Sample 53-Year-Old Male Diagnosed with CAD
Analyzing cases and relating patient data with disease is a large part of healthcare. The following is a basic example of how to relate disease with a patient on a case-by-case basis.
According to the CDC (2009) “Cardiovascular disease is the leading cause of death for both men and women in the US” (CDC, 2009). There are several forms of cardiovascular disease but the most lethal and common form is Coronary Artery Disease (CAD). This form of heart disease occurs when cholesterol deposits accumulate in the arteries. These deposits are referred to as plaque and the buildup narrows the arteries over time. The process of buildup is known as atherosclerosis (CDC, 2009).
While there are hereditary issues with regard to CAD, the most important risk factors include diet, physical activity, obesity, and alcohol. Tobacco use promotes atherosclerosis so smoking should be avoided because of the high risk (CDC, 2012). As well, diet is another high-risk area. People who eat diets high in saturated fats and cholesterol greatly increase the risk of contracting CAD. Typically, individuals who eat high fat diets are also inactive and this compounds the problem because exercise helps reduce cholesterol and burns fat. Obesity is perhaps one of the worst factors because people who are obese tend to be inactive and have poor diets. This situation is made worse if the person drinks heavily because alcohol is a risk factor also. Alcohol increases blood pressure and triglycerides which contribute to the process of atherosclerosis (CDC, 2009).
Most people have CAD long before it becomes apparent. This is due to the fact that the early signs are not that noticeable. For example, people live with high blood pressure for long periods of time before it becomes an issue (CDC, 2009). The CDC lists five major symptoms of heart attack because CAD is usually found this way:
· Pain or discomfort in the jaw, neck, or back.
· Feeling weak, light-headed, or faint.
· Chest pain or discomfort.
· Pain or discomfort in arms or shoulder.
· Shortness of breath (CDC, 2009).
In this case a 53-year-old male was diagnosed with CAD. There were several predisposing factors including: cigarette smoking, job pressure, family history, hypertension, irregular heartbeat, and low HDL. As well, there were also etiologic factors include predisposition through heredity (family history on father’s side).
After complaining of chest pains and being lightheaded the patient was given standard tests including electrocardiogram (EKG or ECG), chest X-ray, blood tests (HDL), and an exercise electrocardiogram (stress test). These tests revealed low HDL and irregular heartbeat. An angiogram would provide further evidence of the presence of CAD.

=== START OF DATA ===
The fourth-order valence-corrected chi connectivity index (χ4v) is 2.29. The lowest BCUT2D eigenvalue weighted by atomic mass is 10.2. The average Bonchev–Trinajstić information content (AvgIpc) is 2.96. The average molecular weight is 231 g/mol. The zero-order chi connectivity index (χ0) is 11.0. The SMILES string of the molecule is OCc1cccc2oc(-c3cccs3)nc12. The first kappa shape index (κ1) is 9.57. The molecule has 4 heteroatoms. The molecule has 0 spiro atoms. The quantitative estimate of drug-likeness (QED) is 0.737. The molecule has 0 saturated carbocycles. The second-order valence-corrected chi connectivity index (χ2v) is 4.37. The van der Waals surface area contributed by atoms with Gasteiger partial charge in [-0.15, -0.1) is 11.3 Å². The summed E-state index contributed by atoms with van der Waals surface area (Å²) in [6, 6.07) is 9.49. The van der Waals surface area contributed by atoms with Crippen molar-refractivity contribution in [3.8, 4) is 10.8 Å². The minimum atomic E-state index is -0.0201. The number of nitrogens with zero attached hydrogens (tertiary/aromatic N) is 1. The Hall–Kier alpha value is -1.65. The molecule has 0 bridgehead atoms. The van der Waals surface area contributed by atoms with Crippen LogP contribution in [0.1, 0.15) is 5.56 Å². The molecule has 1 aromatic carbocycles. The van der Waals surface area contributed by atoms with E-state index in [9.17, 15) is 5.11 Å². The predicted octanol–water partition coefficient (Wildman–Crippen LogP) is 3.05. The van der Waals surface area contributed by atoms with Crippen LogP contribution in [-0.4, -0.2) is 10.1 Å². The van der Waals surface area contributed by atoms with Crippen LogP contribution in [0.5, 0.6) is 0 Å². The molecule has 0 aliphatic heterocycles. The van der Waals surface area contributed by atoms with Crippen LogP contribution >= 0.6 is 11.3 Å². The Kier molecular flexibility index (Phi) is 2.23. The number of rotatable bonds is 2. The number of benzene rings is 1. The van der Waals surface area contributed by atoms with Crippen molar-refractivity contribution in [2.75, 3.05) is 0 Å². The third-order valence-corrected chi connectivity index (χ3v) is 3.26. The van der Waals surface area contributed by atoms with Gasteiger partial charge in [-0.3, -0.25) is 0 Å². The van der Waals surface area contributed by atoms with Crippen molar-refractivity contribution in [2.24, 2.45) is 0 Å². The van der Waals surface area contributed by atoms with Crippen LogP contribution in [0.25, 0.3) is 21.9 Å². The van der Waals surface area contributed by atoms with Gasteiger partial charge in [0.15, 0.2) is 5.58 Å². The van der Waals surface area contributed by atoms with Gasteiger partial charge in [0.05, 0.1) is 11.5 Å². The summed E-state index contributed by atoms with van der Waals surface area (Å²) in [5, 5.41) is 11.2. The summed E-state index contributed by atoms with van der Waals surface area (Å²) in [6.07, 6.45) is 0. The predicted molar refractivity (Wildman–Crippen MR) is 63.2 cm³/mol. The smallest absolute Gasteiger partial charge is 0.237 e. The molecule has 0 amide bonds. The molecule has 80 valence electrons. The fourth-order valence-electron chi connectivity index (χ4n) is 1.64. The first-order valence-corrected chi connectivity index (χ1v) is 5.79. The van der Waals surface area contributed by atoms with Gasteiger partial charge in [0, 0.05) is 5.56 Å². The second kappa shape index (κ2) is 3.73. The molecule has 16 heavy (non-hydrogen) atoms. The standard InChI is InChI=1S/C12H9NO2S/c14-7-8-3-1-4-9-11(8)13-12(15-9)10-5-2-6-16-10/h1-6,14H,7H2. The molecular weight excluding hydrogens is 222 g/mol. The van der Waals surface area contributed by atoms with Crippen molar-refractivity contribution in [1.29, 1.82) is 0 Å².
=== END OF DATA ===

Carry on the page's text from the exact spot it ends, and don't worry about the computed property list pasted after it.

The age and lifestyle factors are in line with CAD. The patient has a mostly sedentary lifestyle and high stress occupation. Although in the early stages, Lotensin was prescribed in order to lower blood pressure and reduce the workload on the heart. A change in diet and lifestyle is also necessary to manage symptoms.
The patient has a wife and young adult children. Family is supportive and appears willing to help the patient as needed. This support will be important for making lifestyle changes to healthier eating and more exercise.
The case study highlights the importance of prevention of CAD. While there are hereditary issues with regard to heart disease, the most important risk factors include diet, physical activity, obesity, and alcohol (CDC, 2012) (CDC, 2009). Tobacco use promotes atherosclerosis so smoking should be avoided because of the high risk (CDC, 2012). As well, diet is another high-risk area. People who eat diets high in saturated fats and cholesterol greatly increase the risk of contracting CAD. This case exemplifies how high fat diets combined with inactivity further compounds the risk of CAD. This situation is made worse if the person drinks heavily because, alcohol increases blood pressure and triglycerides which contribute to the process of atherosclerosis (CDC, 2009). While CAD cannot be cured it is manageable with changes in diet and lifestyle. A healthy diet, maintaining a healthy weight, taking prescribed medication, and exercising regularly are the proven methods for reducing the risk of CAD.
CDC. (2009, November 16). Heart Disease. Retrieved from CDC: http://www.cdc.gov/heartdisease/about.htm
CDC. (2012). Health Effects of Cigarette Smoking. Retrieved July 28, 2013, from http://www.cdc.gov/tobacco/data_statistics/fact_sheets/health_effects/effects_cig_smoking/